Mike Cairnduff from Hello Teacher!

Updated November 16, 2018
By Mike Cairnduff

Classroom full of students in China

So you think you’ve got it tough teaching English?

Then put yourself in the shoes of Yang Chunyan, a Chinese-born English teacher.

Yang started learning English at the age of 11. She’s now an English teacher at the Three Gorges University in Yichang, Hubei province, in central China.

Why did you choose to become an English teacher?

I took English as my major in both graduate and post-graduate years. I thought it was a good idea to continue using the language in my hometown, Yichang.

I figured it would be tough to work and live in the big cities like Beijing and Shanghai.

Is teaching English different to what you thought it would be?

Yes, quite different. It’s much more challenging than I thought it would be.

What do you like about teaching English?

Learning through teaching is the first thing. It makes me feel proud as I pick up new things every day.

Speaking also means a lot to me. I love communicating with others.

And English is an exotic language!

Yang teaches English in Hubei province, central China.

Teacher Yang Chunyan (left) with one of her students at an English speaking contest.

What don’t you like about teaching English?

There’s so much to learn every day that my brain reaches capacity!

I sometimes find it hard explaining the delicate difference between various words, and memorizing so many verbal phrases.

It can get rather confusing. I think students feel the same way.

Can you tell me about your experience working alongside Western teachers?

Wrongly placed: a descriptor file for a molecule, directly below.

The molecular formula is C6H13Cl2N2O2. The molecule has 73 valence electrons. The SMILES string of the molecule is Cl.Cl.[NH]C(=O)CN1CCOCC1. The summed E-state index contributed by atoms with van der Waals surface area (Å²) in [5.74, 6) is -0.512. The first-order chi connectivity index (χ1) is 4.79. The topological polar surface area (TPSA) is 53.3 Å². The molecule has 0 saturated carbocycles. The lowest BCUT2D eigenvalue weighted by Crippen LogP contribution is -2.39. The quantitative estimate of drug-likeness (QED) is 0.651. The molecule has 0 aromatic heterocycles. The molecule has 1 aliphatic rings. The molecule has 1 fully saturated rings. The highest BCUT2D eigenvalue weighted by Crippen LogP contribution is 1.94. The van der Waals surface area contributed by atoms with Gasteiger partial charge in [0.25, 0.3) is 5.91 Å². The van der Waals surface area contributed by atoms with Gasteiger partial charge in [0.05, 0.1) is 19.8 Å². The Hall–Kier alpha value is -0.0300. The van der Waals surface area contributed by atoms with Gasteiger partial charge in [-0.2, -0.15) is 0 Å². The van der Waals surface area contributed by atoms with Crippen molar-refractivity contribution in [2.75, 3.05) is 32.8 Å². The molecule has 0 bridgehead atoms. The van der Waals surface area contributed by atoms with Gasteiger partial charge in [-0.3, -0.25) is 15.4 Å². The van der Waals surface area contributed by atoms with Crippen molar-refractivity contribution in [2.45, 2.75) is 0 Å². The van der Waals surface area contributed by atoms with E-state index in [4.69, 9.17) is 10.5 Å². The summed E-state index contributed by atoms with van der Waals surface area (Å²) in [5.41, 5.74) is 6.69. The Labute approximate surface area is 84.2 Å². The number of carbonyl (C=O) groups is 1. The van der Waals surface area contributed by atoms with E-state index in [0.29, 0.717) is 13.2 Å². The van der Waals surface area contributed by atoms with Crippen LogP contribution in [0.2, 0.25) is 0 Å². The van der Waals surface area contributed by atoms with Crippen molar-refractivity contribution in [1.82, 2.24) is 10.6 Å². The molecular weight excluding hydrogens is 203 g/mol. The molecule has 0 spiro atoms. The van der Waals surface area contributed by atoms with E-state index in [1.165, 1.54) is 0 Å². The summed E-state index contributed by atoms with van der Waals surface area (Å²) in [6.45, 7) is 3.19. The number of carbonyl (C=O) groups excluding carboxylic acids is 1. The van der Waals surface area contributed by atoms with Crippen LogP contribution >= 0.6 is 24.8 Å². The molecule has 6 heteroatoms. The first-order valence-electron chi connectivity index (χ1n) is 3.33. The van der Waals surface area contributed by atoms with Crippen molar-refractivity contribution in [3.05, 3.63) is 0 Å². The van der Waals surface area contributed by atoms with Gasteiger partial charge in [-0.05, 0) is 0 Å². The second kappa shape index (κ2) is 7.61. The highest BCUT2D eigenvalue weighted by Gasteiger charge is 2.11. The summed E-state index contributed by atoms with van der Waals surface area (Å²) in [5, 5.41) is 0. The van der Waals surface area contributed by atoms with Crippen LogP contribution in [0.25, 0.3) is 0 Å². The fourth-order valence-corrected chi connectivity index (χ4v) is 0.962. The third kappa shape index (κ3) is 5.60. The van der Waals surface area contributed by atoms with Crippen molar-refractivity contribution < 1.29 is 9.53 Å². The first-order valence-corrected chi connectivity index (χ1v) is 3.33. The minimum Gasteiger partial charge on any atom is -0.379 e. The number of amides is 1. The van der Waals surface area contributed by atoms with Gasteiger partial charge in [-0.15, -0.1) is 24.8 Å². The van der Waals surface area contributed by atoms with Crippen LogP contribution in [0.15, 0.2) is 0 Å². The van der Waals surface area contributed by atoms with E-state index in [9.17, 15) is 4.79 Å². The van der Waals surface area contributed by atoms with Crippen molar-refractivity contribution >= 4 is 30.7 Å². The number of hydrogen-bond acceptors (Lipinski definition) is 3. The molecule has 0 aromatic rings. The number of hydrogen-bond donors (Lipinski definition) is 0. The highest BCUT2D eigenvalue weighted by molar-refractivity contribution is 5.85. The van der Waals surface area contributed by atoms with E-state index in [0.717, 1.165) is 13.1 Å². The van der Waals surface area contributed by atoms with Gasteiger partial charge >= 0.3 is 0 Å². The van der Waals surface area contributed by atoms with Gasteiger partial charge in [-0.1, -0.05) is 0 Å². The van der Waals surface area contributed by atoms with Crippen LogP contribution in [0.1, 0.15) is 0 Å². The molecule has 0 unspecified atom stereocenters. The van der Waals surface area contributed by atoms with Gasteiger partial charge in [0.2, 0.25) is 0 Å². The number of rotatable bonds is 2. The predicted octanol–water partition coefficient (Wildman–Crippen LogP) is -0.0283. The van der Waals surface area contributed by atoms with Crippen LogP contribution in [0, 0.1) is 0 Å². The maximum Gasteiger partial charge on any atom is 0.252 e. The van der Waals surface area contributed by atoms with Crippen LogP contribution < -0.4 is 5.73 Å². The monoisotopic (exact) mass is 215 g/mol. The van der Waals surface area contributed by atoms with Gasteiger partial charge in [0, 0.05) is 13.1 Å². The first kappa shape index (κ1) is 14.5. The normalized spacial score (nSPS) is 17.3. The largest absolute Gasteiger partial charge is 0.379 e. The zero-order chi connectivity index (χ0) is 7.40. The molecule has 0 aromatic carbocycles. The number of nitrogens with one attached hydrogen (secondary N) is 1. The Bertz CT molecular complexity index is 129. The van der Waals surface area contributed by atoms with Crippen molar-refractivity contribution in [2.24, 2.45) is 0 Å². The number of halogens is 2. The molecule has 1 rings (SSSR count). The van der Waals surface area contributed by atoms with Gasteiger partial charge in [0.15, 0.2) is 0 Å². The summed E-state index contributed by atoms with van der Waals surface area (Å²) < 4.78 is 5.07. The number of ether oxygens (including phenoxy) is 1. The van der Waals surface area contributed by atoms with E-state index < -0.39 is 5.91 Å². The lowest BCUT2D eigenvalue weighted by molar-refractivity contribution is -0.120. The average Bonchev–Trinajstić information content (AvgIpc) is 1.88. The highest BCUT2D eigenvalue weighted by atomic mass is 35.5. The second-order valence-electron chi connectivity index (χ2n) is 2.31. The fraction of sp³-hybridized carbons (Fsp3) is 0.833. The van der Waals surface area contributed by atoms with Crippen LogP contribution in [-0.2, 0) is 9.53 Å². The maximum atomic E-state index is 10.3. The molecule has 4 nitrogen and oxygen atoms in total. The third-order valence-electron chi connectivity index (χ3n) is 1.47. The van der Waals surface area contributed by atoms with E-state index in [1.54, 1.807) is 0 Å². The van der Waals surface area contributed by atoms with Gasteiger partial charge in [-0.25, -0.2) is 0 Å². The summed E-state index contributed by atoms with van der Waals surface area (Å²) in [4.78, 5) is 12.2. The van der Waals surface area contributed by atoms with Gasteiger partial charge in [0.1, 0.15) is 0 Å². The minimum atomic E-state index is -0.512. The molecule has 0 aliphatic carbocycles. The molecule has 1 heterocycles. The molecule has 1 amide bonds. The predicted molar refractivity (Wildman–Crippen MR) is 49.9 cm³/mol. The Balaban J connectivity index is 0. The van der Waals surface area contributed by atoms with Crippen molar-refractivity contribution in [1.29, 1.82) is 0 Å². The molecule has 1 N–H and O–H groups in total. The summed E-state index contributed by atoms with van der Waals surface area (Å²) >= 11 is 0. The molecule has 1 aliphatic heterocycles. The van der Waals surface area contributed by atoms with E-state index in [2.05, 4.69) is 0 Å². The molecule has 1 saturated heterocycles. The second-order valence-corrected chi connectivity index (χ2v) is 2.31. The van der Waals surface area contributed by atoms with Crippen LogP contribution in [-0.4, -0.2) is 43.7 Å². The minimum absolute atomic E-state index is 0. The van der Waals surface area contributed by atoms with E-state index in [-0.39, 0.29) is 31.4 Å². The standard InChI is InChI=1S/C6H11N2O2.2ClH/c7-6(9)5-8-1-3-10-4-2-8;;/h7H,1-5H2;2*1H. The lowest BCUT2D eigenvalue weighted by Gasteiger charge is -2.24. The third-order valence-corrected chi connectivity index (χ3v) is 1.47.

I’ve learnt a lot from other teachers at Three Gorges University.

The first Western English teacher I worked with taught me a lot over dinner, like word differences, class activities, cultural differences and so on.

I’ve found that most Western teachers are passionate in teaching Chinese students, even though most students don’t show their active side in class.

Western teachers always find new ways of stimulating students’ interest. Chinese teachers lack this.

Why do you think schools in China want Western teachers?

It’s to help students better understand foreign cultures, as well as improve their listening and speaking skills.

These days, it’s common to see Western teachers at foreign language schools across China.

Do you think China’s demand for Western teachers will grow?

The demand will grow but at a small scale. Chinese teachers are capable enough to teach students basic language knowledge.

For Western teachers, it’s true they can arouse students’ interest as they’re more authentic, but they need to be paid higher than local teachers to attract them to come to China.

Western teachers are not so welcome if they always show films in their class instead of actually teaching something!

What do you think is needed to become a successful teacher?

Passion, continual learning, rethinking and love.

Do you agree that Chinese-born English teachers have it tougher than native speakers?


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